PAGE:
4th February 2000
Ireland is suffering serious stadiumitis and it’s making me nervous. The idea that a massive building can exemplify a people is redolent of 1930s fascist ideology when the Nazis built huge roads, statues and monuments and rallied the mob around them.
In our time we seem to be obsessed with symmetry and size; so much so that the endearing chaos of Croke Park’s five stands is reduced to a gigantic horseshoe of repetitive rows of seats and decks.
In news pieces about the GAA the new stand is ever present. The success of the GAA is thought to be represented in the architecture and scale of the new Cusack Stand.
But the fact is that the best part of the GAA happens when two local junior teams meet in a boggy meadow in the hills of Donegal or Wexford. Things are always better on a human scale.
Stadium Ireland, we are told, will enhance the status of sport in Ireland by attracting all the important fixtures. Next door a school of excellence will be built so that the best sportsmen and women in Ireland can can compete with the best in the world.
A couple of dozen players will take the field. 80,000 will watch from the stands. This is the dream of sport on which we will spend £280 million. In this dream, the epitome of our sporting progress, it should be pointed out that 99.96% of the ‘participants’ are not playing.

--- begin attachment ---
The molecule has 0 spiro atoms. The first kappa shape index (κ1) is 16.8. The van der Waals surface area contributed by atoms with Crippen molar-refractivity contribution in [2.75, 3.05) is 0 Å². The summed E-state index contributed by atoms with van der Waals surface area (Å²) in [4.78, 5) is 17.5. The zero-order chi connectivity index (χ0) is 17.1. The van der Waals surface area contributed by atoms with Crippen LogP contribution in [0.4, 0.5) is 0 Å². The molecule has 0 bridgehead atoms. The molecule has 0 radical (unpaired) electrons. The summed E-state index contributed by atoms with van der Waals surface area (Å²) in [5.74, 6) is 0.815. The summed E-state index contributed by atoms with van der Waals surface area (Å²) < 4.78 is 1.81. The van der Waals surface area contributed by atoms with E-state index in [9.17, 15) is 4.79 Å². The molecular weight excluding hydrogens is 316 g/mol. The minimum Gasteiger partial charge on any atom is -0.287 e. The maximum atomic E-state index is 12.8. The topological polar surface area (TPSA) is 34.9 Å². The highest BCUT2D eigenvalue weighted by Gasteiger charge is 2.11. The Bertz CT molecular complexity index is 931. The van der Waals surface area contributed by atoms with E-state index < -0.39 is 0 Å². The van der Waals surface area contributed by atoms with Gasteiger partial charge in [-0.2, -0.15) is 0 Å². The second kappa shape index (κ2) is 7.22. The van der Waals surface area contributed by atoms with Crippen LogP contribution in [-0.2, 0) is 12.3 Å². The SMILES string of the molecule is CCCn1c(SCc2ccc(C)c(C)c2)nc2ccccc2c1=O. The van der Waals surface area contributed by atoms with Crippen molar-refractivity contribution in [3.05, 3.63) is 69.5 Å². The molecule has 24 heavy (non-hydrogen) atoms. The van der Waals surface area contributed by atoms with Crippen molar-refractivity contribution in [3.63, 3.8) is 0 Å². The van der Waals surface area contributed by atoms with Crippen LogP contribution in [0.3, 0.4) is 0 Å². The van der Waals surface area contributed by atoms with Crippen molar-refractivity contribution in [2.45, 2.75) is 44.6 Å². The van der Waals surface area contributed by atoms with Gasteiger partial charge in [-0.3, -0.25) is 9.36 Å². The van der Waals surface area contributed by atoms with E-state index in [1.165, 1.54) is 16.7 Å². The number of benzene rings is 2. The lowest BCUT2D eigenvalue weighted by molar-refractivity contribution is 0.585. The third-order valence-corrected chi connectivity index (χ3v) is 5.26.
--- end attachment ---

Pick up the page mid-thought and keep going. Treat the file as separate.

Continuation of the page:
It seems to me that we’ve lost the plot. Or perhaps the script has been sold to professional sport and a handful of media barons (advertising salesmen) who now decide what the purpose of sport is.
There is a very good case to be made that the past 40 years of professional sport has actually been a contest of chemists. Over the last five years a constant flow of revelations from swimming and athletics has undermined the integrity of sport.
And all because the point of sport is missing. The whole point of sport is to participate, to play and to enjoy it. It is about community spirit and comradeship.
The mass media and professionalism have replaced this with pseudo-sport. So now we have Manchester United where none of the players are from Manchester and where their loyalty lasts until the end of the contract.
But it is a brand leader where the packaging is sold to a huge audience outside and we have bought into it big time. Otherwise sane adults will now say “we won last night” to describe a Man U win. It is a soap opera where everyone knows the plot, the characters and the (nearly guaranteed) happy ending.
Stadium Ireland fits nicely into this scenario. It will be ‘owned’ by corporate Ireland who will buy the boxes and the 10 year seats, despite all the platitudes about the ‘people’.
This will fittingly mark the transfer of sport from the plebs to the patricians in Ireland; the end of the idea that sport is something we do, to being something we buy.
Think of the alternative. We could have 28 £10 million sports complexes around the country giving local access to top class facilities.
If we can afford both then perhaps the National Stadium is a good idea. But it’s not going to happen. That would take a seismic shift in current thinking.
Meanwhile dozens of clubs in Mulhuddart and Blanchardstown have no playing fields. Suddenly there’s 500 acres for a National Stadium. And they can’t have an acre out of the 76 or so at Farmleigh which cost us £23 million. That’s for the VIPs.